Battle of the South (1998, 2000, 2001, 2003, 2004, 2005), B-Boy Unit 8 (2006) Korea, South German Championships (2000 &2001), Battle of the Year Germany (2003, 2004, 2005) Battle of the Year International (2004, 2005), Battle of the Month (1998, 2000 – 2006), Battle of the East 2000, Get Fresh Romania 2005, Bring it on the Floor Romania 2005, Manchaster B-Boy Battle 2005, Starbattle Karlsruhe 2003, Swiss Championships 1998, Ultimate B-Boy Session 2001, UK B-Boy Championships 2004 London, Freestyle Session Germany 2005, Junior Battle 1999, X-Mas Battle 2005 Austria, we have been on some many battles over the last 10 years – too many to name even 10% of them. We were in Switzerland, Romania, England, France, Italy, Austria, Croatia, Turkey, Spain, Slovenia, Belgium, Bulgaria, Korea, the Netherlands and all over Germany. We appeared in several music videos (Va:See, Kool Savas, Lumidee etc.), acted on stage in various theater shows, are making a lot of performances and are giving workshops.

As you can see it is nearly impossible to name all the crew we battled agaist. Some of the most known are: Pokemon, Extreme Crew, Funkstylerz, Battle Rock Maniax, Assassins, Stuttguards, Rocking Attack, Battle Squad, Battle Toys, Spartanic Rockers, Ghost Rockz, RuffNX, 7Eleven, Dirty Mamas, Rockin till Death, Jumani, Footwork Pioneers, Breakaholix, Style Crax, Toys ‘n Effect, Arad Breakers, & Big Bounce (salut!)

The hardest Battles?

Remo: “Man, versus Mouse (Funkstylerz, UK) in Manchaster 2005. That was the sickest thing that ever happened to me & the same time it brought me back to the essence of myself and opened a different view on dancing for me. “

Mark: “Versus Oski of Zürich Allstars, I don’t even know if he is still dancing but back then he completly ripped me apart! “

Gabfunk: “Seven-to-smoke in Mössingen versus the other guys of my crew. It was hell!”

Seba: “At B-Boy Unit 8 versus Extreme Crew – they killed us! And versus Pokemon at UK B-Boy Championships, we didn’t sleep for 24 hours and I couldnt even stand on my feet!”

JohnJey99: “In 2000 versus Battle Toys Crew in Nürtingen, it was crazy because Siggi back then was moving so tuff and I was just in my beginning years. It was a great inspiration and gave me the will to continue and improve my moves.”

Leo da Vinci: “At Battle of the Month this year versus V-San of Stuttguards/Style Crax. It was hard it was a 32 B-Boys 1 vs. 1 and it was the Quarterfinals.”

In momentul de fata care este tzinta voastra?

When we were younger I guess we had the same targets that every other crew has, to be @ the Battle of the Year and battle up on stage. But know things for us have completly changed, today our main objective is to live and represent original B-Boying and give our experiences to the younger generation. It is about expressing ourselfs and evolving our own styles and ways of dancing.

Descrieti style-ul abordat de Medicine Crew.

Raw & Original B-Boying. Nothing more nothing less!

Ati avut pe cineva care sa va invete,sa va indrume?

We had nobody, we learned all by ourselfs. We helped each other and what we didn’t know we learned from the rare videos that were available back then. It was different in the early 90s, there was no internet or DVDs. The only chance to get B-Boying Videotapes was on jams for a lot of money.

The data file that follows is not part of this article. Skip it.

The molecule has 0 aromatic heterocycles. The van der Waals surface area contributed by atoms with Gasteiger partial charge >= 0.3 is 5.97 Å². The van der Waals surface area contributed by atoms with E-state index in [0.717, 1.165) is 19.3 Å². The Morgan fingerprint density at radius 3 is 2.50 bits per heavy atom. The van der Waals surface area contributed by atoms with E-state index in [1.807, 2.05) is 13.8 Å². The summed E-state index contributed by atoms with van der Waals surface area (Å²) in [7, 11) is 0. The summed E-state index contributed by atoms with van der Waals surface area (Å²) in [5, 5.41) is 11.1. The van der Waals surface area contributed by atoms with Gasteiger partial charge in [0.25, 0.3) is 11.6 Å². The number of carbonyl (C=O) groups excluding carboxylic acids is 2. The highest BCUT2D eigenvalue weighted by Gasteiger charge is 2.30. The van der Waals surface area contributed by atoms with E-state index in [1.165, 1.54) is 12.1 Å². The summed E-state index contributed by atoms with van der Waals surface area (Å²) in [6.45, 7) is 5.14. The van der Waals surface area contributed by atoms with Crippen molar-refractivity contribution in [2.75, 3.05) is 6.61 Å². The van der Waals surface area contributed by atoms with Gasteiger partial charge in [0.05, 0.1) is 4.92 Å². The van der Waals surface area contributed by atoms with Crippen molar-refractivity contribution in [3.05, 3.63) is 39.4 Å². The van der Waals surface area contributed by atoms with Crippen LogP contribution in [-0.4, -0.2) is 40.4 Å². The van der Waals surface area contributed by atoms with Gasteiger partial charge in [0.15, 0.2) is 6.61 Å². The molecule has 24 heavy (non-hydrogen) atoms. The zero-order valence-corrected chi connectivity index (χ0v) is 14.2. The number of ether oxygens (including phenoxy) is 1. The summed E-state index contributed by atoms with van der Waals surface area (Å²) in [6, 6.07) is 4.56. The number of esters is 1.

Majoritatea ati fost in Romania.Cum vedeti scena de bboying din Romania?

We think it is great to see the Hip Hop Scene is spreading all over Romania and to see it improve and grow, but it is strange to us that the people had no chance to actually live Hip Hop from the beginning and had to collect most of their information through the internet. So we are really glad right now the scene is coming up with Battles, Jams & Events so that everybody can be an active part in Hip Hop and make thier own impressions and experiences and can define their own point of view about this subculture.

Dar scena de HipHop in general?

The Hip Hop of today is not the Hip Hop most of us grew up with. Today things have changed, for us the feelings that we had back in the days are gone. We don’t consider ourselfs to be “real hip hop” anymore. We consider ourselfs to be Original B-Boys, and that’s what we are representing. We are representing B-Boy Lifestyle. Even though some people find it strange that we think you don’t necessarily have to listen to Hip Hop Music or wear Hip Hop clothes to represent Hip Hop Culture. It is hard to discribe because we have been here for a long time and it wasn’t easy to finally get to this point of view. Hip Hop as a culture got divided into its’ ingriediants. Graffiti & B-Boying are staying completly underground while MCs & Djs are full face in the media. This is not bad but it is delivering a wrong perspective of the original essence of this culture. People can’t separate Hip Hop & Rap – to them it is both the same, the music – all the cultural aspects have been forgotten.

Daca mai vreti sa ziceti ceva,acum este momentul…

Okay, never give B-Boys the opportunity to make some shout outs!!! you got some space left?? okay let’s start…

First of all to the originators of Hip Hop, all the people who inspired us – Storm, Swift & Speedy – the almighty Battle Squad, Rocksteady Crew, Actuel Force, Crazy Force Crew & Style Elements. Peace out to Moonwalkers Crew, our families & friends and all the people that believed in us and in what we do and supported us since way back!! Peace!


May 7, 2007 Posted by | interviews | 1 Comment

DJ Nickel-B from Itation Sound (2006)


Gwaan bredrrin?How yuh livin?

Give the people a little information about who you are and what you do.

Read the rest of this article

May 7, 2007 Posted by | interviews | 1 Comment